From appliances and sinks to cabinets and countertops, stainless steel is the go-to material for the modern kitchen right now and with good reason — it looks sleek and is easy to clean, ensuring your kitchen is both stylish and sanitary with minimal effort. This trend has also brought the stainless-steel backsplash out of commercial restaurants and into the home kitchen. This metal backsplash option is easier to clean than many forms of wall tile and can tie your kitchen together by not just limiting your stainless-steel accents to the appliances.
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Stainless-steel sheet cutting is not a DIY project, but once you have the sheets cut by a professional, you shouldn't need to hire a professional installer because hanging this kitchen backsplash is something most homeowners can manage.
How to Design a Kitchen Backsplash
Not everyone wants the entire area above the countertop to be covered with backsplash, let alone the entire wall. Some people want backsplash to go a few inches up the wall, some want it to go all the way to the cabinets above and some want it to go all the way to the ceiling.
You might only want stainless-steel backsplash behind the stove or above one of your countertops but not the other. You might want to leave the rest of the wall painted, or you may want to use another tile backsplash (there's even ceramic tile covered in steel to create the appearance of stainless-steel tile) alongside your stainless-steel backsplash.
The important thing is to plan exactly where you want to install the stainless-steel backsplash so you can measure and make a template for the metalworker to cut out the sheet metal. Because it's so important that the sheets fit correctly in your home kitchen, Commerce Metals suggests you completely ignore the "standard sizes" of sheet metal that are available and figure out what you want in your own kitchen.
If you're still not sure about how to lay out your backsplash, know that most people install the backsplash so it is either the exact width of the range or counter, or they add either 3 or 4 inches to both sides of the cooktop to extend the backsplash past the edge of the appliance. For best results, ensure the backsplash stops at least a few inches away from any outlets because it looks weird when backsplashes end right next to the outlet.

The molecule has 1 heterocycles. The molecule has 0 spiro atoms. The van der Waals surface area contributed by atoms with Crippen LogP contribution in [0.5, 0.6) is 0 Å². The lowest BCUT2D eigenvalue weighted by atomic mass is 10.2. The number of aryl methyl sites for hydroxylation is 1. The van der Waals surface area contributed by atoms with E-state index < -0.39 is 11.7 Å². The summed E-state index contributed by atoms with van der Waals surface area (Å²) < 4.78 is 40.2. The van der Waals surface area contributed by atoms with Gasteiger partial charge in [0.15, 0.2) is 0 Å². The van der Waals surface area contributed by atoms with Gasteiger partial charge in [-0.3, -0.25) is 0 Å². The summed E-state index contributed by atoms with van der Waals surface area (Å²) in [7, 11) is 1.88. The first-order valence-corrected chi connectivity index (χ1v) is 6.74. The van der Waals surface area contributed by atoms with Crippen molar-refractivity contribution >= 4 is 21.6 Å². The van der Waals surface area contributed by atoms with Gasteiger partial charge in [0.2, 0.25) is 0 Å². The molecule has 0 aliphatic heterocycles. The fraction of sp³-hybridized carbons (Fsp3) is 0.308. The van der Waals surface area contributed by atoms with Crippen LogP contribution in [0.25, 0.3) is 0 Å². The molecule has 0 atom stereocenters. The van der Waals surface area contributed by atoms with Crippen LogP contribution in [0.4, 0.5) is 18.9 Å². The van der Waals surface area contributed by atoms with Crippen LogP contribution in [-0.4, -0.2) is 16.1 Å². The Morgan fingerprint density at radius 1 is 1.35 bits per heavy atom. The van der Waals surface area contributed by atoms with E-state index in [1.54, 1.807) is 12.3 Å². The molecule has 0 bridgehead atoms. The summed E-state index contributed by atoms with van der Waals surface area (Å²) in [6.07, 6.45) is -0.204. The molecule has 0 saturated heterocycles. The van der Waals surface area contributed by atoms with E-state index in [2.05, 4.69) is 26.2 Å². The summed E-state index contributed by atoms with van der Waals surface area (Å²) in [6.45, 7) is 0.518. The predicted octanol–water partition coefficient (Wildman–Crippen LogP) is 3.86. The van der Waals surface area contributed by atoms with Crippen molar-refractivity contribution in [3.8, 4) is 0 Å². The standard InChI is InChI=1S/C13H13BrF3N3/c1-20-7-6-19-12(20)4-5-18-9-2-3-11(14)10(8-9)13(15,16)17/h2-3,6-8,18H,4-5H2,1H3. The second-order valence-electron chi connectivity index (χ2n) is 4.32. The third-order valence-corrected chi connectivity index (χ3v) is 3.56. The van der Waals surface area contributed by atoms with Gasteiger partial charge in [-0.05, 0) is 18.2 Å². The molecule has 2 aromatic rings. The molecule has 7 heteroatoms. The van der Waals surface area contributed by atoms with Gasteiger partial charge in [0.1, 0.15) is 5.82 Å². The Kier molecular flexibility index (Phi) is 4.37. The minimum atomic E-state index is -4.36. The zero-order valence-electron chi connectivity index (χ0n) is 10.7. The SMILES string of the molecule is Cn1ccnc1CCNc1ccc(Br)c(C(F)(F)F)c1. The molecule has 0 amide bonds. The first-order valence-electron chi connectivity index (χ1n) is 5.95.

How to Know What to Order
Aside from knowing how you want your backsplashes to look, you should also know what to order. Generally, steel manufacturers and steel fabricators are the right places to go for a stainless-steel backsplash. If you don't have any of these businesses in your area, you can find custom steel sheeting, cutting and bending.
When you order, you'll not only need the exact dimensions but also the right grade, thickness and finish for your backsplash. Metal Supermarkets says the most common grade for home purposes is 304, which is made with 8-percent chromium and between 8- and 10-percent nickel and holds up well in home-cooking environments. As for thickness, most people who get stainless steel backsplashes order 20- or 22-gauge steel, which is thick enough to not get damaged easily but still light enough to easily hang on the wall.
Finish is largely a personal aesthetic choice, with options such as mirror, brushed, hammered, textured or embossed widely available. Most people like the #4 brushed finish, which looks like the finish used on the majority of stainless-steel appliances. Expect to pay a minimum of $20 per square foot for stainless-steel backsplash.
Things You'll Need
Kraft paper (optional)
Masking or painters' tape 2-inches wide or larger (optional)
Precut stainless-steel backsplash
Construction adhesive such as Liquid Nails
Drywall patch (optional)
Drywall compound or grout (optional)
Wooden cleat (optional)
Utility knife (optional)
How to Install a Stainless-Steel Backsplash
Step 1: Measure the Backsplash Area
Since sheet metal has to be cut precisely and you don't want to be left with useless sheets that don't fit properly on your wall, it is critical that you have exact measurements before ordering. That is why you must spend a lot of time measuring where the backsplash will fit.
- Measure and mark out exactly where the four corners of the backsplash should fit unless you intend to have the backsplash edges stretch all the way between your cabinets, countertops and
- Measure the length between the two highest corners, then the
two lowest corners and then between the two left corners and the two right
- Take each measurement twice to guarantee they are accurate.
- Use a level to ensure the cupboards, countertops or walls are exactly straight. If not, you'll need to tell the metal fabricators that they will need to cut the backsplash at an angle, and
they may be able to figure out how to angle it from these
measurements, a template (instructions below) and photographs (including the level being held against any nonlevel surfaces). If not, they may send a professional out to measure the area for you.
- Subtract 1/16 inch from each measurement to make sure you have just enough wiggle room to ensure it will fit just right.
Step 2: Record the Location of the Outlet and Switch Holes